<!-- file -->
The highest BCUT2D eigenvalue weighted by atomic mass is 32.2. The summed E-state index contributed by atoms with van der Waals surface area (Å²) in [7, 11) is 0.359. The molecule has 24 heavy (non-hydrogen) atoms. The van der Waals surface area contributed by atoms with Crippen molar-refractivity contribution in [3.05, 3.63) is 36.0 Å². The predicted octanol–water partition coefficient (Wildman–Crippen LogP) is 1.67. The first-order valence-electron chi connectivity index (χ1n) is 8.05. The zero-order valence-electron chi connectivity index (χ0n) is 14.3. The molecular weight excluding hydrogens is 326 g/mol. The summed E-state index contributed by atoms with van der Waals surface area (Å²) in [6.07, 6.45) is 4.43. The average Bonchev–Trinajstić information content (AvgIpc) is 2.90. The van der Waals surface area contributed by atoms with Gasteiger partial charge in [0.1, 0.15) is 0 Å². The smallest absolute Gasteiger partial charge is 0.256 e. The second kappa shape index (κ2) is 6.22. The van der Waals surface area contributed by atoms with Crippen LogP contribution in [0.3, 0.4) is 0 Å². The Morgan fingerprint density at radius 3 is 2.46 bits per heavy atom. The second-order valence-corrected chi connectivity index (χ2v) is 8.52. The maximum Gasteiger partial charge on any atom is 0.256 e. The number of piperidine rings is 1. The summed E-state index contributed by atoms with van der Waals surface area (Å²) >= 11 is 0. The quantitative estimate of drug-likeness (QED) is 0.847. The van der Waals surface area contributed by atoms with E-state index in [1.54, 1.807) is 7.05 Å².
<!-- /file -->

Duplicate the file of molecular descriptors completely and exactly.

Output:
The highest BCUT2D eigenvalue weighted by atomic mass is 32.2. The summed E-state index contributed by atoms with van der Waals surface area (Å²) in [7, 11) is 0.359. The molecule has 24 heavy (non-hydrogen) atoms. The van der Waals surface area contributed by atoms with Crippen molar-refractivity contribution in [3.05, 3.63) is 36.0 Å². The predicted octanol–water partition coefficient (Wildman–Crippen LogP) is 1.67. The first-order valence-electron chi connectivity index (χ1n) is 8.05. The zero-order valence-electron chi connectivity index (χ0n) is 14.3. The molecular weight excluding hydrogens is 326 g/mol. The summed E-state index contributed by atoms with van der Waals surface area (Å²) in [6.07, 6.45) is 4.43. The average Bonchev–Trinajstić information content (AvgIpc) is 2.90. The van der Waals surface area contributed by atoms with Gasteiger partial charge in [0.1, 0.15) is 0 Å². The smallest absolute Gasteiger partial charge is 0.256 e. The second kappa shape index (κ2) is 6.22. The van der Waals surface area contributed by atoms with Crippen LogP contribution in [0.3, 0.4) is 0 Å². The Morgan fingerprint density at radius 3 is 2.46 bits per heavy atom. The second-order valence-corrected chi connectivity index (χ2v) is 8.52. The maximum Gasteiger partial charge on any atom is 0.256 e. The number of piperidine rings is 1. The summed E-state index contributed by atoms with van der Waals surface area (Å²) >= 11 is 0. The quantitative estimate of drug-likeness (QED) is 0.847. The van der Waals surface area contributed by atoms with E-state index in [1.54, 1.807) is 7.05 Å².